As police officers, we know before entering the Academy that the job comes with risks. We know it’s a dangerous job, and that every person we encounter on a routine traffic stop or a domestic violence response might have a gun that they’re prepared to use. We’re willing to accept those risks because we believe in public service and fulfilling our duties. Our calling is to help and protect people and to improve society in whatever way we can. Thus, we are disappointed in the state Supreme Court ruling that California police departments shall not have a blanket right to conceal the names of officers involved in shootings.
California Supreme Court Associate Justice Ming Chin recognized the threats we face in his dissent opinion regarding the Los Angeles Times’ lawsuit seeking to force the Long Beach Police Department to release the names of officers involved in shootings. Unfortunately, the rest of the judicial bench did not agree and the court majority ruled in favor of the Times. Nevertheless, their judgment is the last word on this vital issue to the law enforcement community throughout California. In spite of the ruling, we will continue doing our part in vigilantly protecting the safety and privacy of all our police officers.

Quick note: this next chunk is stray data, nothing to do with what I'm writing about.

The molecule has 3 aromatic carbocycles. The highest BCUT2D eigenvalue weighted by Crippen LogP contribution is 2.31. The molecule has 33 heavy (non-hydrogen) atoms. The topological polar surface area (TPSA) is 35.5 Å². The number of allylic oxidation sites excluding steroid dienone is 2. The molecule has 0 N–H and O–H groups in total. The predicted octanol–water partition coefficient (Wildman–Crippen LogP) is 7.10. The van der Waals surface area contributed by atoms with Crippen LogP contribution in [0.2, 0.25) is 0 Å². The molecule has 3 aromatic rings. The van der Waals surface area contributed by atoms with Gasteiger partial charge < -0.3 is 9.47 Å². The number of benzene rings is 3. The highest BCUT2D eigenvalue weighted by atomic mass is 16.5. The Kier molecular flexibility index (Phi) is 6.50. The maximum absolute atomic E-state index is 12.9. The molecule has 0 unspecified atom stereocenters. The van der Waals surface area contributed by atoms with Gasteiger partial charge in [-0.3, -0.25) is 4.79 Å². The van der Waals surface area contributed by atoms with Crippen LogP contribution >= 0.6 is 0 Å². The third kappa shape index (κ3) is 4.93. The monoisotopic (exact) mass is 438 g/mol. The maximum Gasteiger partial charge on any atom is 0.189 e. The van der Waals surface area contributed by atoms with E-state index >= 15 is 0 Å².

The concerns of the law enforcement community stem beyond privacy; they land primarily on the safety of our police officers. Officers identified as having shot and, in some cases, killed suspects, are in immediate danger because police shootings stoke strong emotions amongst the families of the suspects, those who’ve had a bad experience with the criminal justice system and those who instinctually equate use of force with police brutality and misconduct.
The reality of the Internet age is that with a credit card and a computer, access to an individual’s personal information is easily available. Addresses, spouse’s name, employer and children’s names are obtainable. Officers involved in shootings—and their families—are prime targets for revenge. Releasing the names of these officers creates a pathway for vengeance or anyone’s twisted concept of “justice.” To deny this safety to them is, at best, naïve.
The Times argues the public has a right to know the names of officers involved in shootings. We argue officers—and their wives, husbands and children—have a right to safety and to minimize the targets that they already are. We cannot afford to wait for a death of an officer or of an officer’s family member to spur legislation to correct the court’s decision.
We invite you to share your thoughts by leaving a comment below.